# Featured Planned Giving Blog Post

Posted November 2021

With good reason, the last two months of the year are called the giving season. Nearly one-third of annual gifts are made just in December. One reason is that the holiday season evokes a spirit of altruism. Another is that by the end of the year we generally have more clarity about our tax situation and financial prospects. As you engage in your own year-end gift planning, here are six things to keep in mind.

1. If you will not itemize deductions and you plan to make some cash charitable contributions, do so before the end of the year. A non-itemizing couple can deduct up to $600 of cash contributions, and a single filer can deduct up to$300 of them. This non-itemizer deduction expires at the end of this year.

2. If you are in a position to make an extraordinarily large cash contribution that would exceed 60% of your adjusted gross income, make the gift this year when you can deduct up to 100% of your adjusted gross income. This special incentive also expires at the end of 2021.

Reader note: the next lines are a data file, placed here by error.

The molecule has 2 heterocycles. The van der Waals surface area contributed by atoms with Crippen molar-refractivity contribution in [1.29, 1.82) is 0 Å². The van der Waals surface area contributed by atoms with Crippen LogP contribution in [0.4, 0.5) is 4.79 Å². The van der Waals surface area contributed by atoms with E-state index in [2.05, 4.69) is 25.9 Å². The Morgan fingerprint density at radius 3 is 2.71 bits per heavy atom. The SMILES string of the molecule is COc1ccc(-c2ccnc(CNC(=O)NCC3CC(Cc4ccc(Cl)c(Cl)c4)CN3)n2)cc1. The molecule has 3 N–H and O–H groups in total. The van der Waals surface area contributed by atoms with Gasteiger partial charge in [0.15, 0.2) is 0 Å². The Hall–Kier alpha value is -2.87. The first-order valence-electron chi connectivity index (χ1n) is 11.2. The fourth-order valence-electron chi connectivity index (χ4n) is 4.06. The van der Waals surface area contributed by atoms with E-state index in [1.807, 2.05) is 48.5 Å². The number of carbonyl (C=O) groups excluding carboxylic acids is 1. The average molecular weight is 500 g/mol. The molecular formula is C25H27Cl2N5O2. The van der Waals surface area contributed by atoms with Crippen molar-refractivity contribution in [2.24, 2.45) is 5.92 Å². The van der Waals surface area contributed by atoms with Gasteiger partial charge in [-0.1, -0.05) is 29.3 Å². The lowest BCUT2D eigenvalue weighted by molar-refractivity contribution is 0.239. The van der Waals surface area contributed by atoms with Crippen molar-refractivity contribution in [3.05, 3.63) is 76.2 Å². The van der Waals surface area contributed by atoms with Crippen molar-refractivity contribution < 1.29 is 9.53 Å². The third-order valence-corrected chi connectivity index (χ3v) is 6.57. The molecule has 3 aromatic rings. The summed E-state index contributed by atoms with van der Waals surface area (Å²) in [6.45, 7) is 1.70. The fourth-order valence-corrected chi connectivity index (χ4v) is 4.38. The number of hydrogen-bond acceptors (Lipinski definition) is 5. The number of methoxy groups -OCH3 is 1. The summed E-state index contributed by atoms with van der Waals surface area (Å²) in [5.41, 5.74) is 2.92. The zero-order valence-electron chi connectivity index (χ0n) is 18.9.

3. If you are aged 70½ or older and have a regular IRA, consider making a gift from it. You may transfer to one or more charities, cumulatively, up to \$100,000 per year. Such a transfer, known as a qualified charitable distribution (QCD), has two major benefits. The amount transferred will not be included in your taxable income and will count toward your required minimum distribution, which begins upon your attaining the age of 72. The transfer is accomplished by advising your IRA administrator to transfer the amounts you specify directly to the charities you designate. This allowable QCD has been in effect for a number of years and, unlike the temporary expiring incentives mentioned above, is not scheduled for termination.

4. If you have established a donor-advised fund (DAF), consider including our organization on your list of recommended charity grantees. Possibly, you contribute amounts to the DAF when it makes sense from a tax standpoint and in other years use grants from the DAF to support favored charities. Although you don’t receive an additional deduction upon recommending a grant to us to support our mission (since the deduction was allowed when you made the gift for the DAF), we do fully recognize you as a contributor and respect your wishes as to the purpose of your gift.